Much excitement today as our trip coincides with a decree from Emperor Napoleon III that a great/grande Exposition Universelle is to be held in Paris come 1867 (should the world still be in one piece b’then!) Exhibits will include a giant Iced Bun on which schoolchildren are to recreate famous battles from the Russian front, a violin concerto performed by a child prodigy inside a special crystal in which he is to be incubated and raised from next Thursday, not to mention – for the nature lovers amongst you – a man dressed as a bear fighting a bear dressed as a man, to the death! It is sure to be spectacular but in the meanwhile it is exciting to hear that a band once local to our beloved Manchester – Pastis (pronounced ‘Past it’) – will play in celebration of this massive indulgence on the festival site tonight.
THE EXPOSITION ARENA: TO BE MADE ENTIRELY OF CHEESE BY AN ENTHUSIASTIC TEAM OF NORTH AFRICAN VOLUNTEERS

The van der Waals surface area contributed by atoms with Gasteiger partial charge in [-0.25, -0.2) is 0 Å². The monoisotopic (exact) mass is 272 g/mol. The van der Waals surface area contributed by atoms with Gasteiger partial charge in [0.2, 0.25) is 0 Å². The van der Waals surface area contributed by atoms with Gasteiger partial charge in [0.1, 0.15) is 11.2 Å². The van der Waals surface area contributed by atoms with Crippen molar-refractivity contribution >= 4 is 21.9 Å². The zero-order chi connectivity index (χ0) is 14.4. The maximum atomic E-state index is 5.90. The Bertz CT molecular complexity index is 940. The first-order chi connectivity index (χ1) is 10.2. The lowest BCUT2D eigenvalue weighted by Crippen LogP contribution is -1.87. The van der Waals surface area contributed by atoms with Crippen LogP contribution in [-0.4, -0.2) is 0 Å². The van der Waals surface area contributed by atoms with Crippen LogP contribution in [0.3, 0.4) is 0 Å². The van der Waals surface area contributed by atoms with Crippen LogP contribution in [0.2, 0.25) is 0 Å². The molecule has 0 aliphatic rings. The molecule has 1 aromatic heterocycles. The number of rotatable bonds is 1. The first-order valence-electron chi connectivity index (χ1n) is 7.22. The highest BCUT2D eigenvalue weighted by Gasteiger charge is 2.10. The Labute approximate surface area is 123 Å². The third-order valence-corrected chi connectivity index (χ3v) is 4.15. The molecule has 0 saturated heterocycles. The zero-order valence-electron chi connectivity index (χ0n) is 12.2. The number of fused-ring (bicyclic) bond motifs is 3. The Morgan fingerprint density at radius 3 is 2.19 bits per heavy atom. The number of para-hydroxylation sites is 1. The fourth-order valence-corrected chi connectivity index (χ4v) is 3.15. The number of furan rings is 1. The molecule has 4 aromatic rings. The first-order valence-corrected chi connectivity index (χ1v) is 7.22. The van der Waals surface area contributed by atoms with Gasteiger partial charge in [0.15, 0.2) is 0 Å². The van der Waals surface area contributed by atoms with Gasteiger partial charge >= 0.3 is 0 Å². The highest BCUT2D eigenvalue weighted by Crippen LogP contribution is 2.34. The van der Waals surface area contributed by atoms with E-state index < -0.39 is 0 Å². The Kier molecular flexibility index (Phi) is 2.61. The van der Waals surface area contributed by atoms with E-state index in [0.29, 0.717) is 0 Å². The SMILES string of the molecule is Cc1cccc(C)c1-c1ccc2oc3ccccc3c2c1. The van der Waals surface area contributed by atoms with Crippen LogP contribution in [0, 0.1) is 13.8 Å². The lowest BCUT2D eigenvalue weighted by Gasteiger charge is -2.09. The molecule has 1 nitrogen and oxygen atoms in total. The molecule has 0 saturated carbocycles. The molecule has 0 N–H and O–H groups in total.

After a day of sightseeing, buying miniature Eifel Towers in anticipation of forthcoming erections, we arrive at the riverside venue. Excitement ripples through the crowd like flatulence at a bean factory. The facilities are impeccable, the queues for beer significantly less, and less violent than their English equivalent. What Licky and I cannot find anywhere are the tobacco tubes that would allow us at least a frisson of bad behavior. We decide to split up and pursue the most attractive smokers, of the appropriate sex, available within our immediate circumference. Needless to say, while I charm several young lady models into submission, Licky makes a right exposition of herself. Speaking French – or even English – is so ‘last season’ the lady models have already told me (with their eyes), something Licky doesn’t seem to appreciate. However unfashionable, and having missed the Afro-chirrup of Vladimir’s Weekday, we reunite in anticipation of Pastis – their famous ‘dirge’ nothing if not momentous in its attitude. Alas, the emotions have already spilled over, and a trembling announcer comes on stage to tell us that the famously blue brothers have argued backstage and split. Such is the size of the ensuing Gallic shrug that I fear the lads will have seen it from their private hot air balloon home. We disperse to paint the town (a very united) red, and over several ‘giraffes’ of wine talk about the old days, of which the music was only ever a background to the irreplaceable friendship and love.